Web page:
June 17, 2013
Amazon recently announced plans to offer online grocery shopping in Los Angeles. While the $79 Amazon Prime provides customers with two-day shipping and streaming TV shows and movies, the $299 AmazonFresh Service, originally tested in Seattle, will additionally enable members to order groceries that will be delivered to the door in hours. Retail giants such as Walmart and Costco have suggested that online grocery delivery is a nearly impossible business.
“The new Prime tier is part of a big expansion of the AmazonFresh online grocery business,” explains Reuters. “Later this year, Amazon plans to launch in the San Francisco Bay Area and, if that goes well, the company may enter 20 other urban areas in 2014, including some outside the United States.”
The $299 subscription “doesn’t just buy access; it also binds shoppers to Amazon as their overwhelming source of all Internet shopping,” reports The Atlantic. “Being the starting point for online purchases is everything: Google’s biggest source of online advertising comes from searches with a shopping intent. Why look anywhere else when only Amazon will get it to you today?”
“It will help to make Amazon the starting point for online purchases — more than it already was — and give consumers even less of a reason to shop anywhere else,” said Morningstar equity analyst R.J. Hottovy. A recent Morningstar study indicated that Amazon Prime members spend more than double what non-Prime customers spend online.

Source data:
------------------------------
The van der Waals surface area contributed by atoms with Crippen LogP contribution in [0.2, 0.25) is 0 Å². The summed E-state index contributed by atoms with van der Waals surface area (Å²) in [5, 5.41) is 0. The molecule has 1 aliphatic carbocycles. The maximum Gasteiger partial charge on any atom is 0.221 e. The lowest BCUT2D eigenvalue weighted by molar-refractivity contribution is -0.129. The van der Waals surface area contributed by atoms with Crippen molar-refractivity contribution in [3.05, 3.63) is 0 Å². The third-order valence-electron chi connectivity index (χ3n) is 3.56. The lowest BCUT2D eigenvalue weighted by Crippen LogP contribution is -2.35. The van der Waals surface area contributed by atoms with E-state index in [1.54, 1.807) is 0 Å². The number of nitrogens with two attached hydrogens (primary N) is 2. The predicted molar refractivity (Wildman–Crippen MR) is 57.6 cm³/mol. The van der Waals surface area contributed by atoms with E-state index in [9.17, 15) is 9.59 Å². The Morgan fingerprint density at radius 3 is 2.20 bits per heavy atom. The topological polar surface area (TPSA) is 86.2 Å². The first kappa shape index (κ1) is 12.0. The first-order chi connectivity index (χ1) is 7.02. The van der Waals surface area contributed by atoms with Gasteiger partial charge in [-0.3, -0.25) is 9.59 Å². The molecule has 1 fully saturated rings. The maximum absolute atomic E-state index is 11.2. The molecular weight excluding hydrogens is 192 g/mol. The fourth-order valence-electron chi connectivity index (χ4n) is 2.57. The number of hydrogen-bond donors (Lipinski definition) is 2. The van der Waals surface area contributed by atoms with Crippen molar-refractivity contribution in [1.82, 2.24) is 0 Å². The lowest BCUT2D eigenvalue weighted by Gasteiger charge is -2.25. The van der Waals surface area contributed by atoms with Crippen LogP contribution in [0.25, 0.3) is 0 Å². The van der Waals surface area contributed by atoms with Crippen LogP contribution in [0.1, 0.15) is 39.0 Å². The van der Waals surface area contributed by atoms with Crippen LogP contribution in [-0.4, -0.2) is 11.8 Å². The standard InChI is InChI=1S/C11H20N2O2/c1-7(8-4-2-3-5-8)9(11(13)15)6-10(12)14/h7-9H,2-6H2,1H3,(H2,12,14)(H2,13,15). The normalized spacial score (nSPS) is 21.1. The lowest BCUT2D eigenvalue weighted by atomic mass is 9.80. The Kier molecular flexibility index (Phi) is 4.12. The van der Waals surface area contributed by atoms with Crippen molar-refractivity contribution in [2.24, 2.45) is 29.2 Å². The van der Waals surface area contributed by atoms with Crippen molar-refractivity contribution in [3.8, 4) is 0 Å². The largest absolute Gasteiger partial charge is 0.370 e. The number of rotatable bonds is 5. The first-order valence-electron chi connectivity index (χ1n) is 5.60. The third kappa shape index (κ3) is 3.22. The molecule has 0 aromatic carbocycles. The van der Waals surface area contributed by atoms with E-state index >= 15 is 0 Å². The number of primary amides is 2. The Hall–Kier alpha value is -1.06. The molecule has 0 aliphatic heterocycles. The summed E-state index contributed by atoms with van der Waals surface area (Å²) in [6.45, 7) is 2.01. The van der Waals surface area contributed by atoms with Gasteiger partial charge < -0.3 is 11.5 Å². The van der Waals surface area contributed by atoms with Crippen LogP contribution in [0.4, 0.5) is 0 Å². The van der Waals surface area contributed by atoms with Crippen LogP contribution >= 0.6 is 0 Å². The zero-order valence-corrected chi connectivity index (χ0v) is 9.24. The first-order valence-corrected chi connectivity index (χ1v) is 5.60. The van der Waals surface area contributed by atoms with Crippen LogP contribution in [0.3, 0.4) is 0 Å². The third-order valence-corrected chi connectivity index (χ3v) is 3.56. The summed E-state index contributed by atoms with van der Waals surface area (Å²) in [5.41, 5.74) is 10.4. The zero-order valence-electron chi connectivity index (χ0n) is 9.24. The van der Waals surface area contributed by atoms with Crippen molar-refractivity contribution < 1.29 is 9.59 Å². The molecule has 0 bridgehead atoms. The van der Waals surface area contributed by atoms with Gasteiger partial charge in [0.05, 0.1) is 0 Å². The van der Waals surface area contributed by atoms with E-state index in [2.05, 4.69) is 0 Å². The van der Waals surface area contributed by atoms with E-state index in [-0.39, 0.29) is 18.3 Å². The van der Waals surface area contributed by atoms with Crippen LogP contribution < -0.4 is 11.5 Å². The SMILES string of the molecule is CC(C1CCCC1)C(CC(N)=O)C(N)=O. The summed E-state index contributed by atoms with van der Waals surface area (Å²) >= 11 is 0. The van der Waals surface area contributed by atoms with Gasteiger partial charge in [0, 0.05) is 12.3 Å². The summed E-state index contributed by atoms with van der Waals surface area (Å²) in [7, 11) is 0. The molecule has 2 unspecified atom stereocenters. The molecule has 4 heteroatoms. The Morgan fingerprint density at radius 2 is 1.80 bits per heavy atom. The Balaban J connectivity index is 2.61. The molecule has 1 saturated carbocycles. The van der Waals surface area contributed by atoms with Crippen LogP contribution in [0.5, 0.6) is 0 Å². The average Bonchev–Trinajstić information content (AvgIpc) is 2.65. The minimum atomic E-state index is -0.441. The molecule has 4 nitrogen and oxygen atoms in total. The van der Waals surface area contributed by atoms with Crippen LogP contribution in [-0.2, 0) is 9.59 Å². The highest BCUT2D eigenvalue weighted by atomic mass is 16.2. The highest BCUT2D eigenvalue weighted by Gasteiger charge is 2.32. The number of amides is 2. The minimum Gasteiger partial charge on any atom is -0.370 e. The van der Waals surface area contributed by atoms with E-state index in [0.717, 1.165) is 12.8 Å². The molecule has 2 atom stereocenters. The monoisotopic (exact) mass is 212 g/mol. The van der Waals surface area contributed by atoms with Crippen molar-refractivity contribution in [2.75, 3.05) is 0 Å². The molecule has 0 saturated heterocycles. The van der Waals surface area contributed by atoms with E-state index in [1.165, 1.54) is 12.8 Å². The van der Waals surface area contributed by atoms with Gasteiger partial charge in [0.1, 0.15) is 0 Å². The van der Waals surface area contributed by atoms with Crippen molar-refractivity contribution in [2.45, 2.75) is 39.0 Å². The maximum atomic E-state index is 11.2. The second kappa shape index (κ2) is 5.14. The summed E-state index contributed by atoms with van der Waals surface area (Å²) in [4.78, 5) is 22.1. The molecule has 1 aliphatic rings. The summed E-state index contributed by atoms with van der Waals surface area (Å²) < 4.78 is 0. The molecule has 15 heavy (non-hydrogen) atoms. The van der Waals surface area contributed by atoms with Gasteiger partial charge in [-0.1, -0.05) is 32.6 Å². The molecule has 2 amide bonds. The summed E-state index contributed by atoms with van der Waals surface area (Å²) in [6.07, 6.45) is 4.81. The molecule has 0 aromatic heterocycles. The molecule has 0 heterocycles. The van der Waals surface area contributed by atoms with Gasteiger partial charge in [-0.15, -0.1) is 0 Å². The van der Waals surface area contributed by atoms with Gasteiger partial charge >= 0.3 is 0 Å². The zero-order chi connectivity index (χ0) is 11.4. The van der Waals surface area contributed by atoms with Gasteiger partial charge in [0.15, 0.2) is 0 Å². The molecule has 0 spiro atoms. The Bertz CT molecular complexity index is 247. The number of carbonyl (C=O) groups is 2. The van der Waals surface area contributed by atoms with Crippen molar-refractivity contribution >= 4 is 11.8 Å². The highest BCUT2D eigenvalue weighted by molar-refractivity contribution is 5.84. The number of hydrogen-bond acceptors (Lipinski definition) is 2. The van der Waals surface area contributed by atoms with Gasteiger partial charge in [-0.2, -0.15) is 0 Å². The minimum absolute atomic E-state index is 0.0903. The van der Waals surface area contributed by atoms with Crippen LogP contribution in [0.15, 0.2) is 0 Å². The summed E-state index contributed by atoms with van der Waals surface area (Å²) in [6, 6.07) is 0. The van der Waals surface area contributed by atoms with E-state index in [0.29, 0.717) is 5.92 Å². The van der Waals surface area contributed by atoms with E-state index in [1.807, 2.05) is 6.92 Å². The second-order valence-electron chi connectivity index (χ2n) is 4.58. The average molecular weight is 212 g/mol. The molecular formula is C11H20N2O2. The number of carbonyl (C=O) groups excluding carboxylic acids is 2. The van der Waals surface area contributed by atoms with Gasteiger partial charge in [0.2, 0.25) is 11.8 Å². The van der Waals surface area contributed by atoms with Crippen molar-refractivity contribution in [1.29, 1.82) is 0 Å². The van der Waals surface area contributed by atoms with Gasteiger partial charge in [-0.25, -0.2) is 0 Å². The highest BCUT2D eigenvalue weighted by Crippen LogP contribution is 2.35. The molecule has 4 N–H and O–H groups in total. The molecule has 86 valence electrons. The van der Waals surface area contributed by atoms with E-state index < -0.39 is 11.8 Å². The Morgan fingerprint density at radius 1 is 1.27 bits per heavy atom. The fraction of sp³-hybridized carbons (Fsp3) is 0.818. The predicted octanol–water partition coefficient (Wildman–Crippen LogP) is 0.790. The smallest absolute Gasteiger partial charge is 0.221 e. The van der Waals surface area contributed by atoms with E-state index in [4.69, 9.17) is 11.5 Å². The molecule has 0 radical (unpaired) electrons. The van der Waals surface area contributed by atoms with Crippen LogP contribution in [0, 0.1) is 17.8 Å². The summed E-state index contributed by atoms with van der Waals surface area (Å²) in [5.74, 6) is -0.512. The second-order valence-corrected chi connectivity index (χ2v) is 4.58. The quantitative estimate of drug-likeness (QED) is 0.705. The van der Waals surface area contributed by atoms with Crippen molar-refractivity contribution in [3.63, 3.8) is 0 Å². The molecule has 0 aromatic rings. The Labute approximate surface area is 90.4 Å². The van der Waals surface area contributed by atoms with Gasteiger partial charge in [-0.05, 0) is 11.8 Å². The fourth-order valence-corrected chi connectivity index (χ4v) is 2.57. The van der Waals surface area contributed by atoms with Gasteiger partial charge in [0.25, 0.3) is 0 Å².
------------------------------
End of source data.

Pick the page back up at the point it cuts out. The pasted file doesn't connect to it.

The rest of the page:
Amazon’s infrastructure strategy has shifted from establishing distribution centers in cheap states to purchasing warehouses in larger cities. This could eventually lead to online consumers receiving products within hours, rather than days.
This ambitious strategy is not unexpected from Amazon CEO Jeff Bezos, who has patiently waited for past approaches to turn a profit over time. And since the company is now dominant in cloud and e-retail, its infrastructure can be viewed as a quasi-monopoly, which The Atlantic compares to the cable companies that “can charge such a mark-up on the communications bundle because they have a massive infrastructure advantage in a high-barrier industry.”
AmazonFresh “offers a unique package of services that takes advantage of the company’s lead in digital and physical infrastructure: infinite books, fast shipping, fresh groceries, free streaming,” notes the article. “Who in the world would try to build a competitor to this strange amalgam of hugely expensive and hardly profitable services? No one. And, for Bezos, that is precisely the point.”
Amazon Rolls Out 3D Printing Shopping Section, CNBC, 6/12/13